A Reprise on Solo and Small Firm Bloggin
In honor of Matt Homann's and Dennis Kennedy's upcoming Blawg Think, I'm reposting a link to the What Blogs Can Do For Solos and Small Firms that I designed and presented along with Jerry Lawson at the Maryland State Bar Association Solo Day Conference back in November 2003. Though the presentation is coming up on two years, which is at least two generations in Internet-time, much of it is still fairly timely. I've written a couple of other pieces on blogging for solos, It's A Blog World After All (law.com, October 2003) and Get Your Blog Rolling (GP Solo June 2005), but the online presentation is one of my favorites. And I've never seen anything quite like it anywhere else.
To navigate the presentation, use the numbered menu items that appear above each post. (Don't use the sidebar which isn't properly ordered).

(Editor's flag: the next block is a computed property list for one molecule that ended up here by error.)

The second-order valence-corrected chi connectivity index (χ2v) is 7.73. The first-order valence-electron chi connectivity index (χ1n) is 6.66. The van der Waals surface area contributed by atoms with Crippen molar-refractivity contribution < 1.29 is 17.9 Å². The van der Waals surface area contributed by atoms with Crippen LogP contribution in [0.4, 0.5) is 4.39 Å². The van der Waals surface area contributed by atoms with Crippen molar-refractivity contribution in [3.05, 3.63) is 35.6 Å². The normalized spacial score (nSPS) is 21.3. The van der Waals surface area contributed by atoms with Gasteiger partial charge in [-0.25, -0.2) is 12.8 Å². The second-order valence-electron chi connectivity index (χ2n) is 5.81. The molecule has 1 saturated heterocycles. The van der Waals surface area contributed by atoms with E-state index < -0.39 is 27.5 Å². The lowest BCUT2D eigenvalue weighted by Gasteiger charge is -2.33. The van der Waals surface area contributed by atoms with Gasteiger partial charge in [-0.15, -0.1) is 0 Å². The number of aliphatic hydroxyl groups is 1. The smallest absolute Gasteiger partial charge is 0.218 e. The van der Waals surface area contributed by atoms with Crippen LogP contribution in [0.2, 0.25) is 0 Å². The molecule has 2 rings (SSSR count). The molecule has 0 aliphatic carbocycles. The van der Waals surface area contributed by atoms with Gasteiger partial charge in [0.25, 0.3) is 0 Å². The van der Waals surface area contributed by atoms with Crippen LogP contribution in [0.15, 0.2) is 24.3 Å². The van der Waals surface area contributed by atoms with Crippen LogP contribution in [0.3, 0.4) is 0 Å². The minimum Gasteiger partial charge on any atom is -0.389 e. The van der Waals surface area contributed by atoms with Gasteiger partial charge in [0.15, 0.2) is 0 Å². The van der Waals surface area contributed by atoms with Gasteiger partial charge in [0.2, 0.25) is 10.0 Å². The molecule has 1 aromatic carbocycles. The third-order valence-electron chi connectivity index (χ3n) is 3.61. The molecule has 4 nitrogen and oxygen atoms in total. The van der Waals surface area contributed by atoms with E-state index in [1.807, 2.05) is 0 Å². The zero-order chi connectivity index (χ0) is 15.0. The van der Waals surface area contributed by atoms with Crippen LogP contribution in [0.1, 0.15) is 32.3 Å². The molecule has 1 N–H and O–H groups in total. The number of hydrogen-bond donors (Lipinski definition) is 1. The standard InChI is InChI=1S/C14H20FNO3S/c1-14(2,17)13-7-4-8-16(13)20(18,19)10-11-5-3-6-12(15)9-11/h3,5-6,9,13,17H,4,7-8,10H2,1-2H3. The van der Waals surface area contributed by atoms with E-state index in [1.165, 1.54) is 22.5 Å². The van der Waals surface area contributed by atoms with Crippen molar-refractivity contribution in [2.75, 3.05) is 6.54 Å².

Did You Ever Work All Day And Feel Like You've Done Nothing?
Have you ever left the office feeling exhausted after a hectic day where it seemed as if all you did was talk on the phone and respond to emails? Whenever that happens to me, I'm inclined to blame myself for lacking the focus or discipline to stick to task. But truth is, apparently, the difficulty with staying on task in this sound-bite, fast moving, multi-tasking age isn't a personal deficiency. Rather, it's a logical outgrowth of technology that enables us to do so much that it constantly sends us into overdrive. That's part of the message of this NYT Magazine piece by Clive Thomas, Meet the Life Hackers (thanks to GAL for the tip and his post on the piece).
We solos face these issues even more directly because we don't always have the luxury of delegating a return phone call or email to a subordinate. So it's all too easy to get pulled away from what we're working on. And as Thomas' piece points out, the problem with the interruption isn't so much the time consumed by the new task, rather, it's the time that's required to resume the previous one.